More cars are offering winter-friendly features than ever before. Though some of these are rare, others are showing up even in less expensive models. Often, several of these features are bundled in a cold-weather package, so they can be difficult to order à la carte. Some of them are just for convenience, but many will keep you safer, too.

Remote start. Like a remote control for your car, these devices let you start your car’s engine from inside your home or office to warm up the cabin in advance. Certain newer vehicles, including Mercedes-Benz and Volvo models, can remote start via smartphone.

Heated seats. Seating surfaces can warm you faster than your car’s heater can warm the cabin air. Certain luxury cars, such as the BMW 5 and 7 Series and Mercedes-Benz S- and E-Class, have heated armrests and door trims as well. A few years ago you had to spring for leather upholstery to get heated seats, but many automakers, such as Hyundai, Jeep, and Subaru, now offer the option with cloth upholstery.

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Heated steering wheel. An electric heating element runs along the outside of the wheel to warm it, giving drivers a comfortable, mitten-free grip. Some wheels—in select BMW, Fiat Chrysler, and Volkswagen models—can be set to turn on when the temperature drops below a set point.

Heated side mirrors. Heating elements like the ones used to defrost your back window can clear ice and frost from mirrors without the need for scraping.

Windshield wiper de-icers and washer jets. Ice and slush can cake up in your wiper blades and block your washer jets, so some cars have electric heating elements underneath the resting position of wiper blades and in the jets to melt icy obstructions away. Some luxury vehicles from carmakers such as Audi, BMW, Mercedes-Benz, Porsche, and Volvo also have washer jets for the headlights to keep them clear—and you safer. That will get the grime off the headlights, but if they’re caked in snow or ice, you should clear your headlights off before driving.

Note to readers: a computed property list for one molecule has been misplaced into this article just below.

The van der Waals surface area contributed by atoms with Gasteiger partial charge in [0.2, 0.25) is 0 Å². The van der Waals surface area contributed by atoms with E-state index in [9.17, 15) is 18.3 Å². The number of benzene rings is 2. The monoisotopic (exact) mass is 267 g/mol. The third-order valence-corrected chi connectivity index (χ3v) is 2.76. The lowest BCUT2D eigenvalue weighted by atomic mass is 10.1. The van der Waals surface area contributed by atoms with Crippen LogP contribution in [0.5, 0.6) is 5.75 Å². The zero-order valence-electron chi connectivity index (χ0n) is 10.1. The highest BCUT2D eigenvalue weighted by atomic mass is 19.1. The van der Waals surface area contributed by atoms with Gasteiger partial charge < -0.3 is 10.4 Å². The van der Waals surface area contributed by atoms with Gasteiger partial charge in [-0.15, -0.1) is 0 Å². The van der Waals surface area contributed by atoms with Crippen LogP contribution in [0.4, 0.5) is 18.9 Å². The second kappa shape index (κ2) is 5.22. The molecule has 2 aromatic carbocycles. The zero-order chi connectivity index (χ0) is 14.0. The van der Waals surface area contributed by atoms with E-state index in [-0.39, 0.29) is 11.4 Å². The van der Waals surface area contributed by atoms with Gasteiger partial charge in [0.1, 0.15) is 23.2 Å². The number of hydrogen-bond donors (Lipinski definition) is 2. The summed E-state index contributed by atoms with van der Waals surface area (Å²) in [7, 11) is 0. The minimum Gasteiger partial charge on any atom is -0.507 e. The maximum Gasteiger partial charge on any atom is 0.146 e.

Heated windshield. These are still rare (seen on certain Jaguar, Land Rover, and Volvo models), but they can make clearing ice easier. One downside: The heating elements are made up of wavy lines across the windshield that can be distracting. Plus, we’ve found that these elements can block the signal of toll transponders such as E-ZPass.

Snow-friendly ‘beam’ windshield wipers. These one-piece wiper blades have spring steel incorporated into the rubber. As a result, they can provide a more uniform pressure on windshields and a better wiping performance. But our testing has shown that cheap beam replacements can hurt performance. Good ones cost $20 to $60 for a pair at; a pair of conventional wipers can cost $15 to $50.

Winter Driving Tips

There is over 2,000 crashes in wintery conditions. On the 'Consumer 101' TV show, Consumer Reports' expert Jen Stockberger offers essential tips to help get you where you're going safely.

Editor's Note: This article also appeared in the November 2017 issue of Consumer Reports magazine.